|[ LingTools @ UO | LVC Lab @ UO | Linguistics @ UO | University of Oregon ]||durplot3d|
a plug-in for vowels.R
The durplot3d function is a plug-in for the vowels.R package in R (see CRAN: vowels.R, NORM, R Project). It generates three dimensional interactive plots of vowels (with glides) in F1 x F2 x duration space. These can be spun about and zoomed into, as illustrated in the figure below (mouse-over for animation). You can also take screen captures using the rgl.snapshot() function in the RGL library.
To use the durplot3d function, you need to have the vowels.R library installed in your local R environment as well as the RGL library (see CRAN: RGL). Download and run the following file in R to load the function in R's memory. Alternatively, you can "source" the file directly from this website by executing the following command in R: source('http://lingtools.uoregon.edu/tools/durplot3d/files/durplot3d.R'). (However, please note that you still must have vowels.R and RGL installed in your R environment.)
The durplot3d function takes as its input data very similar to that used by the vowels.R package and the NORM web-based software (see the How to use NORM webpage). However, the context column should be used to store your vowel duration measurements (truth be told: the context column in the NORM input files is just there as a reference to users - NORM does not use that column's information and anything can be stored there, including duration measurements). Slightly modifying from the How to use NORM webpage: Your data must be in tab-delimited text files. The files should start with one row that contains header labels (e.g., "speaker","vowel", "duration", "F1", "F2", ...). The specific text of the header row is entirely up to you, provided that the columns are in the following order:
Each row in your file should contain the data for one vowel instance. Note that you can leave the F3 columns blank, but you must include the columns.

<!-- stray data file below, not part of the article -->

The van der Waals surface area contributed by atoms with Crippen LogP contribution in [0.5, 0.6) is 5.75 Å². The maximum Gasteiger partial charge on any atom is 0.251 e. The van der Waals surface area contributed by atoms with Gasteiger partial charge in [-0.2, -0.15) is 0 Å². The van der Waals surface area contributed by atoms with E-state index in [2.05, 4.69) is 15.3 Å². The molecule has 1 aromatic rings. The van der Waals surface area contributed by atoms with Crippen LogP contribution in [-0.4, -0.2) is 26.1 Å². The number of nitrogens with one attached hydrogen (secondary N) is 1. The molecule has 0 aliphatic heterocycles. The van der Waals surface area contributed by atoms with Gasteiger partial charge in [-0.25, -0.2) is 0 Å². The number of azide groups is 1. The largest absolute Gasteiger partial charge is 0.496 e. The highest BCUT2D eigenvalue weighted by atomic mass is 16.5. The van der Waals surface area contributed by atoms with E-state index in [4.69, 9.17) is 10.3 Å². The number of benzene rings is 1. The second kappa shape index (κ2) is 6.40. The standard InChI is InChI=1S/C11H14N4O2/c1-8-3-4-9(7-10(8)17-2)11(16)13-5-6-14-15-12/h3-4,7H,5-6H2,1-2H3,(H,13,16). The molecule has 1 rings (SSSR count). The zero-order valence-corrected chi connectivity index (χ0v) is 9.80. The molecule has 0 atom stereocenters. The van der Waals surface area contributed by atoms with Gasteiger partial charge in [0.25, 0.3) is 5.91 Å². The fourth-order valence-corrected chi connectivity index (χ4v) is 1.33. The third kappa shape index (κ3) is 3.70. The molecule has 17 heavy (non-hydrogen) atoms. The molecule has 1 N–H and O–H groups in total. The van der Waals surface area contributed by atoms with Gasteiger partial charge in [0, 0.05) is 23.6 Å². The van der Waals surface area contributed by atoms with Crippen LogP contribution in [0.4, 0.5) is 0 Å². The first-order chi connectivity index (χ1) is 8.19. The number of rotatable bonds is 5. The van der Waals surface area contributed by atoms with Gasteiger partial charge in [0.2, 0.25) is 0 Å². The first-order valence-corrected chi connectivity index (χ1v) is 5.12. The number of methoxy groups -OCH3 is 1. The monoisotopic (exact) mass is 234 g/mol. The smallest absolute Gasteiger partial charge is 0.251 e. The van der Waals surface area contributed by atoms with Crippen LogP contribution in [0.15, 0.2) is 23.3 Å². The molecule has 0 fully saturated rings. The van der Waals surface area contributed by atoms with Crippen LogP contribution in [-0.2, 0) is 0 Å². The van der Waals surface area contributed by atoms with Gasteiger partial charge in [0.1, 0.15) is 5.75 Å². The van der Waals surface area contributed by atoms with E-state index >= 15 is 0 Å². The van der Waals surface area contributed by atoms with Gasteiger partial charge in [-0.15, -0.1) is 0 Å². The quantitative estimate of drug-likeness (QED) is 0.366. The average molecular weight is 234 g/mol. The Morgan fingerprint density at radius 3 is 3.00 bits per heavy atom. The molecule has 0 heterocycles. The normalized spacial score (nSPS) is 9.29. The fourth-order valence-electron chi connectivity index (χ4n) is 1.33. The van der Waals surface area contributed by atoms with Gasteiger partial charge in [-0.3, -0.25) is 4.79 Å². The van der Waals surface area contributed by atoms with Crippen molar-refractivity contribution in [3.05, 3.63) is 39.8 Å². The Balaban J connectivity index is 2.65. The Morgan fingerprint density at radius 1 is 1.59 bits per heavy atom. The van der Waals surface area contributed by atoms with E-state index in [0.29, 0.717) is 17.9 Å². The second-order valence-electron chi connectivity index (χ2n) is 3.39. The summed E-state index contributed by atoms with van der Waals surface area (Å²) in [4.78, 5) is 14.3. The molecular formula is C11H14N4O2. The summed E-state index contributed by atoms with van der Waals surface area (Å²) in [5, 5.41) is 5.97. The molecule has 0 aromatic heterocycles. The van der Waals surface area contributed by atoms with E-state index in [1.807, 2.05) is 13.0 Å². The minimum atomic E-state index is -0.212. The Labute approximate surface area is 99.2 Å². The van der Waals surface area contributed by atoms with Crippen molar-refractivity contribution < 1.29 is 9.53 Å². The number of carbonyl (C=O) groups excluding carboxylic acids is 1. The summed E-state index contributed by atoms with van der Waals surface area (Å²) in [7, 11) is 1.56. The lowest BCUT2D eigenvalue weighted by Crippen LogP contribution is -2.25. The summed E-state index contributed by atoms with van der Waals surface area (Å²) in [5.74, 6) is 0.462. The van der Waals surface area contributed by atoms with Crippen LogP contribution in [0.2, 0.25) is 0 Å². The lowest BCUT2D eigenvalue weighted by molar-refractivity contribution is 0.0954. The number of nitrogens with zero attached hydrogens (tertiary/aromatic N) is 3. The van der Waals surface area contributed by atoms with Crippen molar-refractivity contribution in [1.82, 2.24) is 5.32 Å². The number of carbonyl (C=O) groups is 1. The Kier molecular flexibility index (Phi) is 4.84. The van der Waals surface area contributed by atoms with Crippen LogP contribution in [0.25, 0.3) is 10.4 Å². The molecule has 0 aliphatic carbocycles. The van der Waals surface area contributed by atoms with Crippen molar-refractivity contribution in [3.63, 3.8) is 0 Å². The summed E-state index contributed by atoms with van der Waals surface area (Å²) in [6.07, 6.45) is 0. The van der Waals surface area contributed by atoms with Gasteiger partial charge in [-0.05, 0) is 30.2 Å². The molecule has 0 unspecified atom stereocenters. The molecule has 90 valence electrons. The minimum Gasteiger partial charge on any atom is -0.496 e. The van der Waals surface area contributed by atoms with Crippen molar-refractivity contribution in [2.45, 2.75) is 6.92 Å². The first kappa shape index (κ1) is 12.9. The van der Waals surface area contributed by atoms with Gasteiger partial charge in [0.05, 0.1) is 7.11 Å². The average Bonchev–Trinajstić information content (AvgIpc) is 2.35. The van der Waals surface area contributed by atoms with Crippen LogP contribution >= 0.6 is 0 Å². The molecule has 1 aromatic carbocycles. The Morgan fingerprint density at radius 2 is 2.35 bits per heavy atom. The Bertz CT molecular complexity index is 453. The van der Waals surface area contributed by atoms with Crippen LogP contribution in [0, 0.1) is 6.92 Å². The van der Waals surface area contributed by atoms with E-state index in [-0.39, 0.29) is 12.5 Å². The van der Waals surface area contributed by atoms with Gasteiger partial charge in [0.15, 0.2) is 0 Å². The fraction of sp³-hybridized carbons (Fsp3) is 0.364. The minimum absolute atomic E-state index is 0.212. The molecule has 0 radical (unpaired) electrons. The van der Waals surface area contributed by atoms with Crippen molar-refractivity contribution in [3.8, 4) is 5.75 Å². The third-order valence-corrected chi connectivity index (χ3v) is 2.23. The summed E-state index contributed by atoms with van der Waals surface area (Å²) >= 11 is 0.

You can manipulate your data using the normal vowels.R functions. For example, the figure on the right was generated from the sample data above using the following code (download the sample data and run this yourself!):
# source the durplot3d file to make the function available
# this automatically loads the vowels.R and RGL libraries
vowels<-load.vowels() # Select the data file in the pop-up
nvowels<-norm.nearey(vowels, use.f3=TRUE) # normalize (see note below)
# plot the data using the durplot3d() function
# note this takes many of the same parameters as the vowels.R vowelplot() function
durplot3d(nvowels, color="speakers", labels="vowels", title="Two Southerners in 3D", subtitle="")
rgl.snapshot(file.choose(new=T)) # take a "snapshot" and store it as a png file
Note 1: The above code sample normalized the vowel data using Nearey's method of vowel normalization (see Nearey in NORM's methods). Normalization is necessary here to make the female and male speakers' vowel spaces in the sample data more comparable. The current version of the durplot3d() function requires that the input data have columns for F3 (regardless of whether there are data for F3). However, many of the vowels.R normalization methods do not result in data frames with columns for F3. If you normalize your data, you'll either want to ensure that you use a method that does maintain F3 columns or you'll need to manually manipulate your data frames to have a format matching the above description.
Note 2: The compute.means() function in vowels.R replaces the content in the third column (typically the context column) with the number of vowels meaned for each vowel class/speaker. This, Tyler believes, makes sense for the vowels.R package's normal functions, but unfortunately means that it automatically deletes - instead of averages - the duration data, when the duration data are stored in that column. A future version of the durplot3d() function will need to account for this, but for present purposes please be aware that this means you cannot use the vowels.R compute.means() function and then plot your meaned data using durplot3d(). The best solution to this right now is either to manually compute your mean formant and duration data in Excel or R - that is, manually create the data frame that you feed into the durplot3d() function - or copy the duration column to its own vector in R, generate the means for that as needed and then replace the third column with that new meaned duration vector after using the compute.means() function on the data frame.
|© Tyler Kendall|
last mod: 2/15/2019